Five days later against Louisville, Iantorno posted a three-point night (1G-1A) less than 10 minutes after coming into the game at the 31-minute mark. First, she delivered a sharp cross at the top of the box that Weissenhofer dummied for freshman midfielder Courtney Barg, who scored her first career goal (33:35). Then, senior defender Elise Weber sent a cross into the box that was misplayed by the Louisville goalkeeper and Iantorno was on the doorstep for the easy finish (40:32).
Our Fearless Leader
Tenth-year Notre Dame head coach Randy Waldrum reached a career milestone on Sept. 21 at No. 17/16 Penn State. With the 3-1 Irish victory, Waldrum became the eighth active Division I head coach to record 300 career wins — he now has a record of 307-79-20 (.781) in 19 seasons (including six at Tulsa and three at Baylor).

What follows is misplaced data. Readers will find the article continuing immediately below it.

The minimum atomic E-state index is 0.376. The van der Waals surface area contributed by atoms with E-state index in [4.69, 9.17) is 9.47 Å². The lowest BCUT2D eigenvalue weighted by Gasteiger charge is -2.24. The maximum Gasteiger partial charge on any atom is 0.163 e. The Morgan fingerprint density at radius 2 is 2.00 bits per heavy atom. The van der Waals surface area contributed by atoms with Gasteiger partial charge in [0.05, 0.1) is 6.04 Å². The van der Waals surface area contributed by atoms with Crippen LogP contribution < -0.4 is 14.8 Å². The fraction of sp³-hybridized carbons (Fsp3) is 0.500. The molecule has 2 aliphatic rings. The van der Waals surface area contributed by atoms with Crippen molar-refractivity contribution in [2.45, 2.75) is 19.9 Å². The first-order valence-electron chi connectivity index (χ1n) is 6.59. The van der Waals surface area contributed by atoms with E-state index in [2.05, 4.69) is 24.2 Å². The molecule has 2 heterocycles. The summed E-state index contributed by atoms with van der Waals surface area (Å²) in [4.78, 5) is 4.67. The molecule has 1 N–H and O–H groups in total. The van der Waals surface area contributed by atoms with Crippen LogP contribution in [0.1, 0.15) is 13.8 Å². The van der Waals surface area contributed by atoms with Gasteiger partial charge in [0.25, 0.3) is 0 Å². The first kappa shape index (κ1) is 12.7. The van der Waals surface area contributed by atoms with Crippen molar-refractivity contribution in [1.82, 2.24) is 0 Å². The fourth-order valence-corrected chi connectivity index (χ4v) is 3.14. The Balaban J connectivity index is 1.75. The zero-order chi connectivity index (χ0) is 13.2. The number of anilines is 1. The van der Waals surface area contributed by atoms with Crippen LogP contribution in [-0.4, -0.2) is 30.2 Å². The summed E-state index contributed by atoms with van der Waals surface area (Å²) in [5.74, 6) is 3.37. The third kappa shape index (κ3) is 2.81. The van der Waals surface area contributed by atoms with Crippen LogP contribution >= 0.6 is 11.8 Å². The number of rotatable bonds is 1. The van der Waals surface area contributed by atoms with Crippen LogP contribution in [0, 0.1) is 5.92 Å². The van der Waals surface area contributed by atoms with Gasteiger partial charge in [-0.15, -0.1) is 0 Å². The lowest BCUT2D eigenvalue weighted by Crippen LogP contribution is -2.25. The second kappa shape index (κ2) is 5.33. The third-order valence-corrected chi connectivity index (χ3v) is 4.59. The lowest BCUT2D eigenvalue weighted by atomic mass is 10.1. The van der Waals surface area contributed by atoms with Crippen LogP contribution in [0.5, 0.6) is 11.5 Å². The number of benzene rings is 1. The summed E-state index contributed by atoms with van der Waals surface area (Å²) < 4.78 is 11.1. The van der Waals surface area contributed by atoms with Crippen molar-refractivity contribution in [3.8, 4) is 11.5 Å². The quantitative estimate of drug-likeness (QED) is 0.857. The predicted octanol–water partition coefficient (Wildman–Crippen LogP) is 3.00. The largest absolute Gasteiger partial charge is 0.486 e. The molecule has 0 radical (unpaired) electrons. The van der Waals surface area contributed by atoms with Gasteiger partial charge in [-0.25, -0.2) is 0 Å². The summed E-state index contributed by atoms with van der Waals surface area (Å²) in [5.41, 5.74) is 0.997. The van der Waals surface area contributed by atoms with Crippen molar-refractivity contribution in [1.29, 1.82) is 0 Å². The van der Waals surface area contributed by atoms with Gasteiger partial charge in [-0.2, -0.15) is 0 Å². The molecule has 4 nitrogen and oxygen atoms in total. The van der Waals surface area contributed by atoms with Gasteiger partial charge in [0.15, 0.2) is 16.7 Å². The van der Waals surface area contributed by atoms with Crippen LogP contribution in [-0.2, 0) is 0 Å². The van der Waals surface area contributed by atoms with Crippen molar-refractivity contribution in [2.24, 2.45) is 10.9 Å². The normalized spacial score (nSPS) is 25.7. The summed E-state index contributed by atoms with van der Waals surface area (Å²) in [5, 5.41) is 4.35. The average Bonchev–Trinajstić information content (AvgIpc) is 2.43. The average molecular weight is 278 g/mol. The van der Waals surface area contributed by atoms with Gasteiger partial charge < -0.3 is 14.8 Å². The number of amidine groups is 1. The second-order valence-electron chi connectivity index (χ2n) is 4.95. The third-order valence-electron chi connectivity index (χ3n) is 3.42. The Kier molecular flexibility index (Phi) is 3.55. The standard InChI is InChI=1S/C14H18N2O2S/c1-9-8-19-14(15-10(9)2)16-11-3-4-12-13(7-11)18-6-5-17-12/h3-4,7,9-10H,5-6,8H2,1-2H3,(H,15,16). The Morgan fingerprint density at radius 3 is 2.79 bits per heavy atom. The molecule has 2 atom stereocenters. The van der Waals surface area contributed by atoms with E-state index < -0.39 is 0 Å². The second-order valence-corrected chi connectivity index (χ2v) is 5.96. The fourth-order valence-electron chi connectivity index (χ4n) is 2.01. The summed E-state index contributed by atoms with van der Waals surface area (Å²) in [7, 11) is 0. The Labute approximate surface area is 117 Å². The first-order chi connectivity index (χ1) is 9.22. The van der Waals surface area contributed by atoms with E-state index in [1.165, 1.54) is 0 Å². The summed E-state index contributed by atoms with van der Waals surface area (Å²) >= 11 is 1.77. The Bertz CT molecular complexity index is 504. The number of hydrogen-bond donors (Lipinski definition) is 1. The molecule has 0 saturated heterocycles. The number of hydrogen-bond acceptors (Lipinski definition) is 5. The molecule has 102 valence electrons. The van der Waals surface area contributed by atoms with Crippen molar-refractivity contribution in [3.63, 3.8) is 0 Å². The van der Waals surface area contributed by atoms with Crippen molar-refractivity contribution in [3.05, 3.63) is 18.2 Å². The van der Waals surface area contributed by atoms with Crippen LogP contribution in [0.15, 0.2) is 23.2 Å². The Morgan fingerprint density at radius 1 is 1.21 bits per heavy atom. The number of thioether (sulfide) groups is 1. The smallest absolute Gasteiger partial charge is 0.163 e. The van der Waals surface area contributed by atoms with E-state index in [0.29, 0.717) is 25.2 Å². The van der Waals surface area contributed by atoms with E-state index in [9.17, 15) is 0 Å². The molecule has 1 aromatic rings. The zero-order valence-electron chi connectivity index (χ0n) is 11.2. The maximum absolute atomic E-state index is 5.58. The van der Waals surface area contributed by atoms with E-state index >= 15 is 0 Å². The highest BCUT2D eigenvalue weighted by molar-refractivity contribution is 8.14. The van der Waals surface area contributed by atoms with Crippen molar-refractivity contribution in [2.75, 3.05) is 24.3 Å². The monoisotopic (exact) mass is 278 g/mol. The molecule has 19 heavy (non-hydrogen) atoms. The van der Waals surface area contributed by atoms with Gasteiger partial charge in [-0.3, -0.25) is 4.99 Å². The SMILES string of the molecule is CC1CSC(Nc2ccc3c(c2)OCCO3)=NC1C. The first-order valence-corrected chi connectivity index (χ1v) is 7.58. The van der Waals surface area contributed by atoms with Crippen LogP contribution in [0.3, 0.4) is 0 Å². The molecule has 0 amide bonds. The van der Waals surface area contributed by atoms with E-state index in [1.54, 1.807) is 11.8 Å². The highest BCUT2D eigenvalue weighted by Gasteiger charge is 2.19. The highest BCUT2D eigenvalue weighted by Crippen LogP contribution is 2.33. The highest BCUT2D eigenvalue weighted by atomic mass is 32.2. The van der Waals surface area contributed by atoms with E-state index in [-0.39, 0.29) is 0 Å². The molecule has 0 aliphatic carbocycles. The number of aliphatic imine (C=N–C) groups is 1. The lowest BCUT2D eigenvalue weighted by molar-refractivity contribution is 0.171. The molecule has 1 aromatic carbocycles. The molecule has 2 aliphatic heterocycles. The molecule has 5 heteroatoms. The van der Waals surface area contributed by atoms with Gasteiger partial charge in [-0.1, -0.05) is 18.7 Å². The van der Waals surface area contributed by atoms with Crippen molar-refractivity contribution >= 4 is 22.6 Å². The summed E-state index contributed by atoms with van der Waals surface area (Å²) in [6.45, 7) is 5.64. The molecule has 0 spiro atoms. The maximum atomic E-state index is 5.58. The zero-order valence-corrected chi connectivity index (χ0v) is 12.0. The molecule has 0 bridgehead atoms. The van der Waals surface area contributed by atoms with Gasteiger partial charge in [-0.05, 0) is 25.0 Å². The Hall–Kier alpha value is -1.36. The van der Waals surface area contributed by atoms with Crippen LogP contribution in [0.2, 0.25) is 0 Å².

Two Milestones For the Price Of One
Notre Dame reached a pair of milestones with Friday’s 5-0 win at Providence. Not only was it the 400th victory in the program’s 21-year history (now 400-67-19), but it also was the 200th win for head coach Randy Waldrum (200-29-8) since he arrived in South Bend in 1999.
Game #15 Recap: Providence
Freshman forward Melissa Henderson scored twice and senior All-America forward/Hermann Trophy candidate Brittany Bock delivered a goal and two assists to help No. 1 Notre Dame to a 5-0 BIG EAST Conference win over Providence on Friday afternoon at Glay Field in Providence, R.I. Bock’s fellow senior All-America forward and Hermann Trophy candidate Kerri Hanks added a goal and an assist as the Irish (15-0-0, 8-0-0 BIG EAST) matched the second-best start to a season in the program’s 21-year history. In addition, Notre Dame earned the 400th win in school history, as well as the 200th victory for head coach Randy Waldrum since he arrived in South Bend in 1999.